Google has unveiled Nearby Connections 2.0, which provides offline, high-bandwidth peer-to-peer device communication.
Nearby Connections uses Wi-Fi, Bluetooth LE, and Classic Bluetooth to discover and establish connections to nearby devices.
It abstracts away the complexity of the radios by leveraging the strengths of each, while circumventing their respective weaknesses.
“This abstraction enables seamlessly upgrading the bandwidth of a connection by switching between the radios as and when it makes sense,” said Google.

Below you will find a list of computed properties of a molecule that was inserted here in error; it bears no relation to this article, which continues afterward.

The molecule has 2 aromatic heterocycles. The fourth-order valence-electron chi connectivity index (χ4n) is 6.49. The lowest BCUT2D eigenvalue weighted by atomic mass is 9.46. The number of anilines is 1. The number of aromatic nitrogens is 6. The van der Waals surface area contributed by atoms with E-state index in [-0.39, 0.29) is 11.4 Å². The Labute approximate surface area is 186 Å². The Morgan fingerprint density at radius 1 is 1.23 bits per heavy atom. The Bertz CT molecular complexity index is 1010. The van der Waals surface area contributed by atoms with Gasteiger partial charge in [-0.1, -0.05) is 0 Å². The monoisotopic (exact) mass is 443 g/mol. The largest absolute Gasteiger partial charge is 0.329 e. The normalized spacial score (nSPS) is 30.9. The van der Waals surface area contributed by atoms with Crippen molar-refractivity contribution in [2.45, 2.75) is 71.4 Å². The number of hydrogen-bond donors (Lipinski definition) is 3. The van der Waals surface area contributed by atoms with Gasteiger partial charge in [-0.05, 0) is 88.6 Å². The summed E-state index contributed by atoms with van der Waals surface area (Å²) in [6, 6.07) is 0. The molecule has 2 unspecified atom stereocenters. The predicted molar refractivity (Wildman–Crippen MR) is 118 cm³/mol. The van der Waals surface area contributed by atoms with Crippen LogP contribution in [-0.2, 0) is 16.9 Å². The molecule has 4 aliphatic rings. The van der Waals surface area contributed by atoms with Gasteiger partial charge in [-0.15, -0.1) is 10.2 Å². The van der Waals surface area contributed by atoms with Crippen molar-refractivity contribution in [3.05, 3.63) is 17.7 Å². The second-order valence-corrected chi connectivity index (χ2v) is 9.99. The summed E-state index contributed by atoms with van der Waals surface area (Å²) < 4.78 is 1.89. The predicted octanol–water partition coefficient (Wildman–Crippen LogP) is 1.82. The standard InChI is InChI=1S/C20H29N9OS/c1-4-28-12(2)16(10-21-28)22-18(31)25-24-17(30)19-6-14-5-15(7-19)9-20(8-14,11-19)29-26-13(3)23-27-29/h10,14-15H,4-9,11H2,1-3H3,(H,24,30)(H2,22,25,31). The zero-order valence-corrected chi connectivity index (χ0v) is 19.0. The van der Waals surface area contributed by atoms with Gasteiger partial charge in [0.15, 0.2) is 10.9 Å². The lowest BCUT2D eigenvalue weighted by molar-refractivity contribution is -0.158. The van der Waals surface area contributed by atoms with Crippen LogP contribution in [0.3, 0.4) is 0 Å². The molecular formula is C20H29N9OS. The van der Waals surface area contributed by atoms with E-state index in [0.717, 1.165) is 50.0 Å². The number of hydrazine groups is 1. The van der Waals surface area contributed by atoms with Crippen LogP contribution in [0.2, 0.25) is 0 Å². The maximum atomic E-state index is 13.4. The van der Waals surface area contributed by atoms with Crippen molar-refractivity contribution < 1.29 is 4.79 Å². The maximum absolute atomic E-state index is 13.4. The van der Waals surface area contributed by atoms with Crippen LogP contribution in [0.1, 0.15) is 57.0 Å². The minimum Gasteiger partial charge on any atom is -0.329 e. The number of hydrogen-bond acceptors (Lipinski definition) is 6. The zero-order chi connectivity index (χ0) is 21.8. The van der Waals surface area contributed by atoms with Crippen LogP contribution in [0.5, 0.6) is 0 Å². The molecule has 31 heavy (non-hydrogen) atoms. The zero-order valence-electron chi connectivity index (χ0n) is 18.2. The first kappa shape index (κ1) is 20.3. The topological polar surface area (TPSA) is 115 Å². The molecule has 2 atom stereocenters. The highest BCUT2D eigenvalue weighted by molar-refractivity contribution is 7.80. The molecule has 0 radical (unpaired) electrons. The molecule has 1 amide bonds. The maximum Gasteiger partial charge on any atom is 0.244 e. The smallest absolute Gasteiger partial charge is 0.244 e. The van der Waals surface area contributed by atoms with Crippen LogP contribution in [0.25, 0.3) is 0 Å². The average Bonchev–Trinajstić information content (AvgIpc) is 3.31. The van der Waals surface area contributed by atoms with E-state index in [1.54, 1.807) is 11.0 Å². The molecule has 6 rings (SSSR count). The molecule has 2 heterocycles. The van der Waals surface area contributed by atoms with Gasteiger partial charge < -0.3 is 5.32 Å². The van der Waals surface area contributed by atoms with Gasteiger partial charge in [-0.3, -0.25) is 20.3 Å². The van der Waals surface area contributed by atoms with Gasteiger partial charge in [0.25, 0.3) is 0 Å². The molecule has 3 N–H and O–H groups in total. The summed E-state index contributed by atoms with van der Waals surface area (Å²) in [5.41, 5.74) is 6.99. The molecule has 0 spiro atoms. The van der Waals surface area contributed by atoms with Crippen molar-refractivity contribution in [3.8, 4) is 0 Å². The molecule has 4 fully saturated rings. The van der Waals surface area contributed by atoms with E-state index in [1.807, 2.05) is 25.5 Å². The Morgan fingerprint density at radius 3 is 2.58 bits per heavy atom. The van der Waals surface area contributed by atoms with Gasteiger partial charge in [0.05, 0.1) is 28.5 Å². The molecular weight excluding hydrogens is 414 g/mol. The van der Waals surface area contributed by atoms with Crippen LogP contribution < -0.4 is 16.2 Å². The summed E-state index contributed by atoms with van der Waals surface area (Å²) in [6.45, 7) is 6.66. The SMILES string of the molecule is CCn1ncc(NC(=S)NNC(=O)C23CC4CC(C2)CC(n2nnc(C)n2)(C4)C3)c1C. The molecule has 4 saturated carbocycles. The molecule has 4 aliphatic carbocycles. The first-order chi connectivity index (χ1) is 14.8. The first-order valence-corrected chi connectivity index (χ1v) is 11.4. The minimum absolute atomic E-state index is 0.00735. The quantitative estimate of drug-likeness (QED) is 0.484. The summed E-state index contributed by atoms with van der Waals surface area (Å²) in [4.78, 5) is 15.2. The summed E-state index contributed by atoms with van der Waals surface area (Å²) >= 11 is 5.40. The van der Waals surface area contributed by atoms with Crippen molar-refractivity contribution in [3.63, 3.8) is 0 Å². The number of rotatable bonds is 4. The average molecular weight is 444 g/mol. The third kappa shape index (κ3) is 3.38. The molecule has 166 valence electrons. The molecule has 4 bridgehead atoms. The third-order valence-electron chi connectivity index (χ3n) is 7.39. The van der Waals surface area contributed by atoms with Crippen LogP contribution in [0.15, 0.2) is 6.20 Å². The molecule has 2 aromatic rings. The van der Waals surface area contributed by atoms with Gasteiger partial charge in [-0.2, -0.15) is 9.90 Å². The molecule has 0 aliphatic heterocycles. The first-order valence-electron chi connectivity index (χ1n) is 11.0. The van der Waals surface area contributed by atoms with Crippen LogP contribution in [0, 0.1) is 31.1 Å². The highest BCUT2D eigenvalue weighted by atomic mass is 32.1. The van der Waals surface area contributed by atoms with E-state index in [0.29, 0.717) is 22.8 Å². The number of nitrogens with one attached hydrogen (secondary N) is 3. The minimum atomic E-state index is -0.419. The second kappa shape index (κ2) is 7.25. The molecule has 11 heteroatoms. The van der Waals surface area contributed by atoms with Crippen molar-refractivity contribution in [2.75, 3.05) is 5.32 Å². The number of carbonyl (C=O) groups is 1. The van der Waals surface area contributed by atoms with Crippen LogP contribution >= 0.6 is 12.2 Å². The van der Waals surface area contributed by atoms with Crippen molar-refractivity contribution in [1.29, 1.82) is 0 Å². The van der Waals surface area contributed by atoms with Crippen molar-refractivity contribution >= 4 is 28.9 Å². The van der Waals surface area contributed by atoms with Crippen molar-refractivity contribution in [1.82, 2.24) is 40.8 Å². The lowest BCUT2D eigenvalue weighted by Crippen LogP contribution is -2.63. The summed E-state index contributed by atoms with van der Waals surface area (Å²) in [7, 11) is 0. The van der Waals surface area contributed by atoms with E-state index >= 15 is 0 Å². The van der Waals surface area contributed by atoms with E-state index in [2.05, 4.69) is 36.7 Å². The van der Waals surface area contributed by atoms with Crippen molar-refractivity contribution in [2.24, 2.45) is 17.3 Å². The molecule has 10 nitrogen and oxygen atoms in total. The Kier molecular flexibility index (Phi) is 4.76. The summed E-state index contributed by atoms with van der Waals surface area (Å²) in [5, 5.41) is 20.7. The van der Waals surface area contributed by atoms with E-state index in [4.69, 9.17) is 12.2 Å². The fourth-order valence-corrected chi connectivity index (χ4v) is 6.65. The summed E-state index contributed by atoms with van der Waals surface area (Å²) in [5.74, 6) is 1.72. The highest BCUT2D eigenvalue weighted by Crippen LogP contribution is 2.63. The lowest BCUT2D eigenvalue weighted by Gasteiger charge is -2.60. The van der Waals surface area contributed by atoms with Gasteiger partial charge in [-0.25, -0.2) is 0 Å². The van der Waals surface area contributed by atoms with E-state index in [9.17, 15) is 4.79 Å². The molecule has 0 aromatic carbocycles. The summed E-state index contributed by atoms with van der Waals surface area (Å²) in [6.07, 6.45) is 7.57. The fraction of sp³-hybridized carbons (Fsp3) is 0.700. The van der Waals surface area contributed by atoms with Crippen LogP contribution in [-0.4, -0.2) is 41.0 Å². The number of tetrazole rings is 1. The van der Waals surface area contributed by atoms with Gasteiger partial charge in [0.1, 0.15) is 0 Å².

It also means users can get over-the-air updates to use new radio technology as it becomes available, with no change in the application code.
At the heart of the Nearby Connections API is a connection – with Unix-socket-like semantics – that people can use to transfer bytes, files, or streams of data.
There are two supported connection types:
- Star – For creating 1:N topologies where there’s a centralised device that others are interested in. For example, the host of an offline game.
- Cluster – For creating M:N topologies that allow for looser mesh-like networks. For example, a classroom app that supports forming ad-hoc project groups for realtime collaboration.